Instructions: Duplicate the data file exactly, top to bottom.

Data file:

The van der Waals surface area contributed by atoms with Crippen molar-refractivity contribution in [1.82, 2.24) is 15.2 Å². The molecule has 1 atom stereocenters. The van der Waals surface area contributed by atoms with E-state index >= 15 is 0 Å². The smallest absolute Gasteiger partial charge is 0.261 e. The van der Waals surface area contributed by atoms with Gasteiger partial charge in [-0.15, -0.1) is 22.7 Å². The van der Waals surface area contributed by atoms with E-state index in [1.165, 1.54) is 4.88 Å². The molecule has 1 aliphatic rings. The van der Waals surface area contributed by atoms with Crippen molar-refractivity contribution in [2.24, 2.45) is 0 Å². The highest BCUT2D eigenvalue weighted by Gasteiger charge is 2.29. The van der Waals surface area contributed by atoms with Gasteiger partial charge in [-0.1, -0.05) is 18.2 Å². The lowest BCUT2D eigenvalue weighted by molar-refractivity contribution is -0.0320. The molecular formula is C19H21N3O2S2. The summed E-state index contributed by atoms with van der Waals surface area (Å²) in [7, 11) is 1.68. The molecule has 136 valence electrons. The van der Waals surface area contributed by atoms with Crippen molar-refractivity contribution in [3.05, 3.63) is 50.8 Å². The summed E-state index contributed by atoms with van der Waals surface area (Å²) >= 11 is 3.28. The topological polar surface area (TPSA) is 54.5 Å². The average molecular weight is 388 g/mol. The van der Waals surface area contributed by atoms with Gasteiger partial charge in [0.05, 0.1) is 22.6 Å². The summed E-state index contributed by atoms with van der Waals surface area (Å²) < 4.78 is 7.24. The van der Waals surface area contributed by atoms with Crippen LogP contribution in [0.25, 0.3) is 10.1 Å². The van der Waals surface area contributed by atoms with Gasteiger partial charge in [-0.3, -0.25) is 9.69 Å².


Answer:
The van der Waals surface area contributed by atoms with Crippen molar-refractivity contribution in [1.82, 2.24) is 15.2 Å². The molecule has 1 atom stereocenters. The van der Waals surface area contributed by atoms with E-state index >= 15 is 0 Å². The smallest absolute Gasteiger partial charge is 0.261 e. The van der Waals surface area contributed by atoms with Gasteiger partial charge in [-0.15, -0.1) is 22.7 Å². The van der Waals surface area contributed by atoms with E-state index in [1.165, 1.54) is 4.88 Å². The molecule has 1 aliphatic rings. The van der Waals surface area contributed by atoms with Crippen molar-refractivity contribution in [2.24, 2.45) is 0 Å². The highest BCUT2D eigenvalue weighted by Gasteiger charge is 2.29. The van der Waals surface area contributed by atoms with Gasteiger partial charge in [-0.1, -0.05) is 18.2 Å². The lowest BCUT2D eigenvalue weighted by molar-refractivity contribution is -0.0320. The molecular formula is C19H21N3O2S2. The summed E-state index contributed by atoms with van der Waals surface area (Å²) in [7, 11) is 1.68. The molecule has 136 valence electrons. The van der Waals surface area contributed by atoms with Crippen molar-refractivity contribution in [3.05, 3.63) is 50.8 Å². The summed E-state index contributed by atoms with van der Waals surface area (Å²) >= 11 is 3.28. The topological polar surface area (TPSA) is 54.5 Å². The average molecular weight is 388 g/mol. The van der Waals surface area contributed by atoms with Gasteiger partial charge in [0.05, 0.1) is 22.6 Å². The summed E-state index contributed by atoms with van der Waals surface area (Å²) < 4.78 is 7.24. The van der Waals surface area contributed by atoms with Crippen LogP contribution in [0.25, 0.3) is 10.1 Å². The van der Waals surface area contributed by atoms with Gasteiger partial charge in [-0.3, -0.25) is 9.69 Å².